Seven key COVID-19 response recommendations
Businesses will be judged in real time on how they manage the challenge, their behavior and strategic choices. An informed response could build trust and brand affinity, whereas poor decisions will pose a real reputational risk.
1. Build a trusted team
Bring together a crisis management team of key decision-makers, including but not limited to: leadership and strategy, operations, human resources, communications and corporate affairs, legal and risk. Empower the team to make and implement decisions quickly.
2. Review the current plans and capability
Perform an immediate review of any existing or activated business continuity or contingency plans. The situation is fluid and rapidly evolving, therefore internal and external assumptions will have moved on — plans will have to be refreshed and capability gaps bridged.
3. Utilize timely intelligence
Maintain situational awareness by gathering up-to-date and accurate information from trusted official sources and experts. Cascade the business-relevant facts to your teams and encourage them to not get distracted by media panic.
4. Operate a deliberate response to an agreed rhythm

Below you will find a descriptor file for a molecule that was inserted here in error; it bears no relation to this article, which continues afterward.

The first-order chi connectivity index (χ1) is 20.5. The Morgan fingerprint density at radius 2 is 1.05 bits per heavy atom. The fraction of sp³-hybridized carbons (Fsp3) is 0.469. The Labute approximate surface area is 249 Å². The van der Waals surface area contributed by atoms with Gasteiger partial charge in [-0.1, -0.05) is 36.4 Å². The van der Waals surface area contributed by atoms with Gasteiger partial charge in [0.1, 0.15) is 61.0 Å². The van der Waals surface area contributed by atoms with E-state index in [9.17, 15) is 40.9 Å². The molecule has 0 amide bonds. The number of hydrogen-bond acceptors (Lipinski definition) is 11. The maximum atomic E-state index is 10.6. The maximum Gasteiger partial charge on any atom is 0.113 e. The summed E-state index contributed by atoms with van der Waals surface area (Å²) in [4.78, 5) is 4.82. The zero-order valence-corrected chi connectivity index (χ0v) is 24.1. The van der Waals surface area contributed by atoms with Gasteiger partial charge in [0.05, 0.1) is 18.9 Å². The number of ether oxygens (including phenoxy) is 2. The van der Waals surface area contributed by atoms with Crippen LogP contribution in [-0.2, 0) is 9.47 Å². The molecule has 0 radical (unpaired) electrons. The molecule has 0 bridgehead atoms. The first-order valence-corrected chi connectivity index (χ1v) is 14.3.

Ensure your business response operates at a pace determined by the leadership:
- Avoid waiting for new decisions or actions to be dictated by outside factors
- Limit abrupt localized decision-making
5. Understand exposure to third party risks and impacts
Assess the reliance on third parties in your network, their vulnerability to failure and potential viability impacts. If possible, extend this risk review to their supplier networks. These factors may have commercial implications such as contractual liability for unforeseen costs, delay penalties or termination risk, insurance cover which include any limitations or exclusions, force majeure and hardship clauses.
6. Communicate and engage staff, suppliers and customers
- Engage staff in a consistent dialogue about actions you are taking to protect and support them
- Engage with suppliers to properly pinpoint the most material risk exposures and jointly define mitigations
- Keep customers and wider external stakeholder groups informed and promote confidence in your business resilience through clear and consistent messaging
7. Establish or reinforce your crisis response process
Ensure that all functions, sites or countries in your network know the firm-wide approach to crisis management and the response protocols. Advise teams on who holds the mandate for decision making and communications at leadership and local levels, given the need to potentially act at a much quicker pace than is usually expected.
How can businesses better equip themselves to be more resilient to major disruptive events or rapidly evolving crises?
Further epidemics or major health emergencies are a given — indeed, there are likely to be additional phases of the current COVID-19 pandemic. A business continuity plan is therefore a basic requirement as well as an evolving resilience strategy.
To effectively build a resilient business, companies need to focus on certain key capabilities. This framework can be applied across all aspects of the business operating model or parameters, but specifically for people and physical supply chains.